New Amazon Conglomeration Means Healthcare Players Must Adapt to Price Transparency or Face Extinction | Markets Insider

For some industry players, the writing is on the wall. Some insurance brokers have already adopted a payment model that pays them based on how much money they save companies rather than collecting a percentage of every premium. And bill collection agencies already in-house at hospitals are making the switch to other customer service occupations. But insurance carriers that don’t adapt to offer price comparison shopping options—instead of traditional “in-network” and “out-of-network” prices—will see customers flock to other companies where set costs for procedures and medications are readily available.

While it isn’t clear exactly how the new company would operate, there’s speculation that it might offer a solution similar to Amazon’s consumer-goods-competitive-pricing model. Amazon already boasts the largest direct-to-consumer marketplace online today, utilizing sophisticated search technologies to match consumers with results based on price, delivery, and verified consumer ratings for products and vendors. In partnership with Berkshire Hathaway (whose portfolio company, Geico, provides billions in direct-to-consumer insurance) and JPMorgan Chase (already a depository for Medicare and Medicaid funds and a brokerage firm for reimbursement payments to healthcare facilities and providers), Amazon is poised to create an online healthcare shopping platform. Healthcare providers and facilities will act as vendors, submitting their prices for procedures, medications, tests and bundles, along with location information.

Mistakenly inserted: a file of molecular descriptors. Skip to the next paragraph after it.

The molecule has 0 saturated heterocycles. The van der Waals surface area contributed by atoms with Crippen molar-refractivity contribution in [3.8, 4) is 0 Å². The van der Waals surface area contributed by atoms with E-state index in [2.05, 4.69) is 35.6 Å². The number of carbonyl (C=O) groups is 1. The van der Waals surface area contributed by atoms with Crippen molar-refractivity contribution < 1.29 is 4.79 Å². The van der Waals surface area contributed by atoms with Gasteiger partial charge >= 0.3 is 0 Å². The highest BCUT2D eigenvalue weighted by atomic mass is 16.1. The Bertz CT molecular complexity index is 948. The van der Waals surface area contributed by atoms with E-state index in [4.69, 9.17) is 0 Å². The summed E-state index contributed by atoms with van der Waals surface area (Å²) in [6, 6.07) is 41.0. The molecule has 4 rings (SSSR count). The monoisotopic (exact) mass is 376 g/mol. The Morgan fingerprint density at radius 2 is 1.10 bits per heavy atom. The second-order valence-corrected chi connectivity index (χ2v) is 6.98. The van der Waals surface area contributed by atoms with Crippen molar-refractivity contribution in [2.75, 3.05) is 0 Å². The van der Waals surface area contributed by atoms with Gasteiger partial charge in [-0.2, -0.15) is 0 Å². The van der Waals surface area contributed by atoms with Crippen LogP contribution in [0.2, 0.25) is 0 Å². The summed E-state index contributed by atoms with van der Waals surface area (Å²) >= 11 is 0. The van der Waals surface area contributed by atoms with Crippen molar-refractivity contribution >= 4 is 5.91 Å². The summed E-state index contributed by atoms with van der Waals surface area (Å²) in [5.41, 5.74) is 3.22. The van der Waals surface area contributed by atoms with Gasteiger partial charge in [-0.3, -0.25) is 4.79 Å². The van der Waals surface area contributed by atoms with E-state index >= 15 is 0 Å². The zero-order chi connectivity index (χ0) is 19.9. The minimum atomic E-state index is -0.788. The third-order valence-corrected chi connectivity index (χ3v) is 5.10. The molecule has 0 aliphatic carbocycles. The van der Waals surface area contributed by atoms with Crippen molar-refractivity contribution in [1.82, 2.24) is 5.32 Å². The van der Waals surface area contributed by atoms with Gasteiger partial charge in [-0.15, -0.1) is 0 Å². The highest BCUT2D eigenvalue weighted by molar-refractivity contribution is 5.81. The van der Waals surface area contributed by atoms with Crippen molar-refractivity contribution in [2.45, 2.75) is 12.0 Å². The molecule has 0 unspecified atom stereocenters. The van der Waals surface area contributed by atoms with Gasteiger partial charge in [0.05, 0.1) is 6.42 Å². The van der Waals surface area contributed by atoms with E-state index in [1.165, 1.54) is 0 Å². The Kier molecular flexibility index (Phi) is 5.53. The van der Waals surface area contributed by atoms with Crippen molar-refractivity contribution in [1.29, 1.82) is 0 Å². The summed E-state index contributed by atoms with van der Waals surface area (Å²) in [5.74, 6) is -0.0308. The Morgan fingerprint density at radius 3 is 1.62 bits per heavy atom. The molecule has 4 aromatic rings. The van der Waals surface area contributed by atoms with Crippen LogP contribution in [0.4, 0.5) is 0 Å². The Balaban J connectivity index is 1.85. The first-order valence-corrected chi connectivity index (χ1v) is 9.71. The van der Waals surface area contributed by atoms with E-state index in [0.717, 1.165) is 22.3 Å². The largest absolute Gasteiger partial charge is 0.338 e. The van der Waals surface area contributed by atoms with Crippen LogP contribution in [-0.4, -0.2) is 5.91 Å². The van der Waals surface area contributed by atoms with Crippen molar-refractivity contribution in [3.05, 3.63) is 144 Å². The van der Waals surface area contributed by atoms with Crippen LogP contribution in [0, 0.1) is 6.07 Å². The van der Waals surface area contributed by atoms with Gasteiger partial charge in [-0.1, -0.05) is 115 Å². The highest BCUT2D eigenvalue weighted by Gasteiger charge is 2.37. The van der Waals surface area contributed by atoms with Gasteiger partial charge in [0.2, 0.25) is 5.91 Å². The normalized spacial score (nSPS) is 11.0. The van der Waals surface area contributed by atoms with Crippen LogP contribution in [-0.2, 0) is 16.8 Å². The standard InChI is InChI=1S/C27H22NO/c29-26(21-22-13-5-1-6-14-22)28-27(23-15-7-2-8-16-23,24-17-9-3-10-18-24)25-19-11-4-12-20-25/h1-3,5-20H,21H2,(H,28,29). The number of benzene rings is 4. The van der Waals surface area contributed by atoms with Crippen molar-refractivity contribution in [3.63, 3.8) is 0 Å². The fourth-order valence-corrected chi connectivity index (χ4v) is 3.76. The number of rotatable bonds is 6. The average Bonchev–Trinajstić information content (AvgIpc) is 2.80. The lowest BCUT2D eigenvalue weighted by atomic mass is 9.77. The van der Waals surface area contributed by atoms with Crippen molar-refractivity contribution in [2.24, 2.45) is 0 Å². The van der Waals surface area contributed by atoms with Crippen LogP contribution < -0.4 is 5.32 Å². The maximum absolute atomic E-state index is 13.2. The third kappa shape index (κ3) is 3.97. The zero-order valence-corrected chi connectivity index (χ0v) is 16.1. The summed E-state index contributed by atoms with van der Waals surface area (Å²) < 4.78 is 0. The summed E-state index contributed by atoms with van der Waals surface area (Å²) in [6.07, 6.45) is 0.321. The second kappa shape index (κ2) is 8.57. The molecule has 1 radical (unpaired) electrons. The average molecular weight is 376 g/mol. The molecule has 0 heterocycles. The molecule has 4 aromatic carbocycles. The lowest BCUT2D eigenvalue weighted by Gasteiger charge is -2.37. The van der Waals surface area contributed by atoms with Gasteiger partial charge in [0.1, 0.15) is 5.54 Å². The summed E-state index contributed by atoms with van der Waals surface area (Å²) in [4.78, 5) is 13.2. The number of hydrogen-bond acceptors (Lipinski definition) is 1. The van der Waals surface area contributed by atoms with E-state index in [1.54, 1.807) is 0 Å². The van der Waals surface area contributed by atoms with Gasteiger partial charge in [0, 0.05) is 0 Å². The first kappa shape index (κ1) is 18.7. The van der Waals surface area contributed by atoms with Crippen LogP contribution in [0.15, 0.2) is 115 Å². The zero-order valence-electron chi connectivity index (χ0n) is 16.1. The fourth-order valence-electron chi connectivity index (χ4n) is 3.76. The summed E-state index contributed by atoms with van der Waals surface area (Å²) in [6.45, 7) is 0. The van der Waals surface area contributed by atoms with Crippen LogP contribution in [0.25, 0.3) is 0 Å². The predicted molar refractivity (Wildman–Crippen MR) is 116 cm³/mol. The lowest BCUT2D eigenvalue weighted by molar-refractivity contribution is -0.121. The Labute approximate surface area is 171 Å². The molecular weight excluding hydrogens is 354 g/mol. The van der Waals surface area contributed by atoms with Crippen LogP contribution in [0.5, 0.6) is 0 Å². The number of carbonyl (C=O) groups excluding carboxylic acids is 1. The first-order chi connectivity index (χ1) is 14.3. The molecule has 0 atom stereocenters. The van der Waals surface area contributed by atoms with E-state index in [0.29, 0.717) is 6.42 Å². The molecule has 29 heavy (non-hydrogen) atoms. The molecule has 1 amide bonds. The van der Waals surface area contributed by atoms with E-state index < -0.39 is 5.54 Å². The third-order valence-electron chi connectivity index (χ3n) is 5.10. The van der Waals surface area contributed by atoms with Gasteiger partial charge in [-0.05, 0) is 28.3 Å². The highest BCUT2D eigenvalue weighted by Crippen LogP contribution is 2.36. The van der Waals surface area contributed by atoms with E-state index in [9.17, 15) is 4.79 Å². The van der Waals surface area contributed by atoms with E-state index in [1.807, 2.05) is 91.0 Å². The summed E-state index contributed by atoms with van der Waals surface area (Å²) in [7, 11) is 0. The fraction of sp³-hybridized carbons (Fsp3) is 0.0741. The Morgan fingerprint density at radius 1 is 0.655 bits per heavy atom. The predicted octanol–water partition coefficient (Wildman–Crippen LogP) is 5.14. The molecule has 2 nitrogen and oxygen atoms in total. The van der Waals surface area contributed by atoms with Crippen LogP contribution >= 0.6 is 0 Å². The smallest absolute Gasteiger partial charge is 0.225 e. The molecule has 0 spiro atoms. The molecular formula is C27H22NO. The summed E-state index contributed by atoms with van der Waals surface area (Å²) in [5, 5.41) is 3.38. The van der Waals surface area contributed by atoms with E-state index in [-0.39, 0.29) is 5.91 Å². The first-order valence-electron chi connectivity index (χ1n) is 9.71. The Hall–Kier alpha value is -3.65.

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New Amazon Conglomeration Means Healthcare Players Must Adapt to Price Transparency or Face Extinction | Markets Insider.

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